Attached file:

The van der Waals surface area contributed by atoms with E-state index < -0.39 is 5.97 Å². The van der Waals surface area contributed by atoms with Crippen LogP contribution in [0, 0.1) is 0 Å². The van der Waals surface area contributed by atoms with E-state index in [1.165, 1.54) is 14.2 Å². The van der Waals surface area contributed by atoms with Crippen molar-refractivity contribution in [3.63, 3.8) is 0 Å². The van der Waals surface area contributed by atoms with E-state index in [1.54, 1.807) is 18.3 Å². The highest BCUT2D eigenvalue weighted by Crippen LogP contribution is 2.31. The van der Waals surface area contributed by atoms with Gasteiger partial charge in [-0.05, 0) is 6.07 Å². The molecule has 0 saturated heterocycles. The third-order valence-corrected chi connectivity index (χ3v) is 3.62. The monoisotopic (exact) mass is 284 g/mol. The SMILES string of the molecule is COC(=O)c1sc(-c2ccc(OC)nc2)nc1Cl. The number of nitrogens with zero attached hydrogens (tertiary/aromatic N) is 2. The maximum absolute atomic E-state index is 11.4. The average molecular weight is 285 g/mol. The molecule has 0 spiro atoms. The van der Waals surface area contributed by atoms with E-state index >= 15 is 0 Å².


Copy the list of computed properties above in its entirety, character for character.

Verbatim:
The van der Waals surface area contributed by atoms with E-state index < -0.39 is 5.97 Å². The van der Waals surface area contributed by atoms with Crippen LogP contribution in [0, 0.1) is 0 Å². The van der Waals surface area contributed by atoms with E-state index in [1.165, 1.54) is 14.2 Å². The van der Waals surface area contributed by atoms with Crippen molar-refractivity contribution in [3.63, 3.8) is 0 Å². The van der Waals surface area contributed by atoms with E-state index in [1.54, 1.807) is 18.3 Å². The highest BCUT2D eigenvalue weighted by Crippen LogP contribution is 2.31. The van der Waals surface area contributed by atoms with Gasteiger partial charge in [-0.05, 0) is 6.07 Å². The molecule has 0 saturated heterocycles. The third-order valence-corrected chi connectivity index (χ3v) is 3.62. The monoisotopic (exact) mass is 284 g/mol. The SMILES string of the molecule is COC(=O)c1sc(-c2ccc(OC)nc2)nc1Cl. The number of nitrogens with zero attached hydrogens (tertiary/aromatic N) is 2. The maximum absolute atomic E-state index is 11.4. The average molecular weight is 285 g/mol. The molecule has 0 spiro atoms. The van der Waals surface area contributed by atoms with E-state index >= 15 is 0 Å².